News Analysis: PWC's Non-Compete Ends with IBM

Published on September 29, 2007 by R "Ray" Wang

In 2002, PwC sold its consulting arm to IBM for $3.5B. That transaction began a 5 year non-compete which ends on October 1, 2007. The non-compete prevented PwC from participating in IT consulting and systems integration. However, PwC could partake in other areas of business consulting such as management issues and IT advice, but not implementation. PwC now joins its former Big 4 brethren, Deloitte and Ernst and Young in being able to vigorously attack the consulting market however they want. Key points include:

  • Continued focus on trusted advisory roles in business. During the non-compete, PwC and others in this space built up significant businesses in post merger integration, valuation and corporate finance, Sarbanes-Oxley and regulatory compliance, performance improvement, etc. With IT decisions moving to the business side, PwC’s long-lasting CEO and CFO relationships will transcend well into the new IT environment.
  • Expanding in IT strategy but not implementation. Expect PwC to play a 3rd party objective role in the board room on a range of issues from business to IT. With the system integration market commoditized by global SI’s such as IBM, Accenture, Wipro, Infosys, TCS, etc., this industry observer would expect the operations to remain business focused and not a full range IT services supplier. Projects will focus around vendor selection, IT strategy, and independent validation and verification. This way they can play “auditor” to their former cousins who make their money on systems integration work and delivering vendor services.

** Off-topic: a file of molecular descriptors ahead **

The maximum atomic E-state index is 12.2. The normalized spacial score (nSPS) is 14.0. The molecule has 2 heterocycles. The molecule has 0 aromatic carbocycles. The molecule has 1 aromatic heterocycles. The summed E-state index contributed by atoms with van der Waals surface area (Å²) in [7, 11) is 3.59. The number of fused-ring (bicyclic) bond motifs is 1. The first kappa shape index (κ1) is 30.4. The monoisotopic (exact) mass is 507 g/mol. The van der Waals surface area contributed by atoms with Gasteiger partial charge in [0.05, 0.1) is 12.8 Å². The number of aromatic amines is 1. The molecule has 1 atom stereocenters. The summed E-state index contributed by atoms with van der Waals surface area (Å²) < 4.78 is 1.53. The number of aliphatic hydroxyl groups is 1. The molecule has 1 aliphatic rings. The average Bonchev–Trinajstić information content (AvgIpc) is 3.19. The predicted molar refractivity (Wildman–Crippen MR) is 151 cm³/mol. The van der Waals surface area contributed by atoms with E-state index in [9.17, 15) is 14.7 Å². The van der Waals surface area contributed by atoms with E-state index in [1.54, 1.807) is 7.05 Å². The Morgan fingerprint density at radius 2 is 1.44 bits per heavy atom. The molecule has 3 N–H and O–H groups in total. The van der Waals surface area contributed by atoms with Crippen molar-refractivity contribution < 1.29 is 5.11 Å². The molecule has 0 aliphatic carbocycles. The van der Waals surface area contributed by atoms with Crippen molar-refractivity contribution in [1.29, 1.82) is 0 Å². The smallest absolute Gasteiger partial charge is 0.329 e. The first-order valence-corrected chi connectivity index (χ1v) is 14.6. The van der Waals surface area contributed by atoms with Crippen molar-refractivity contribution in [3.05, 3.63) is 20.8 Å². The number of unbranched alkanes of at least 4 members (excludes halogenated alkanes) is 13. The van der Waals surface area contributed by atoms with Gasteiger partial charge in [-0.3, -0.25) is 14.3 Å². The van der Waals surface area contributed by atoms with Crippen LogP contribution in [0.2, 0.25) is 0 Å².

• Advisory and consulting work brings in higher margins than audit work. Audit work still pays the bills and holds the relationships, but margins are much higher on the advisory side. General Big 4 billing rates average in the $250 to $300/ hour rate. Working on a project with 12 to 15 people over 2 months quickly overtakes the annual audit fee at most companies.
  • Many alumni seek to come back. Despite the hot hiring market for resources, PwC has an advantage. Many IBM’ers are looking to head back to PwC given their experience with IBM. Along with other Big 4 alumni scattered during the last set of M&A, there’s a longing to work at a private company and not at a company that talks a big game about strategy but ends up becoming a slave to the quarter to quarter Wall Street mentality. One classic post from the IBM-PwC Consulting merger days can be found at:

The bottom line
Targeting the IT consulting strategy and high-end services market will allow PwC to enter the sweet spot of the market – highest value and highest margin work. Also, it seems that given a saturated system integrator market and high failure rate, PwC would probably not enter the pure systems integration market. However, it may decide to go down the higher end of the systems integration side of the house working on projects such as BI, master data management, business process management. And even if they do, the high end services side, coupled with the relationships should put competitors such as IBM and Accenture on alert as they ramp up in the next 12 to 18 months.
(The personal contents in this blog do not reflect the opinions, ideas, thoughts, points of view, and any other potential attribution of my current, past, or future employers.)
Copyrighted 2007 by R Wang. All rights reserved

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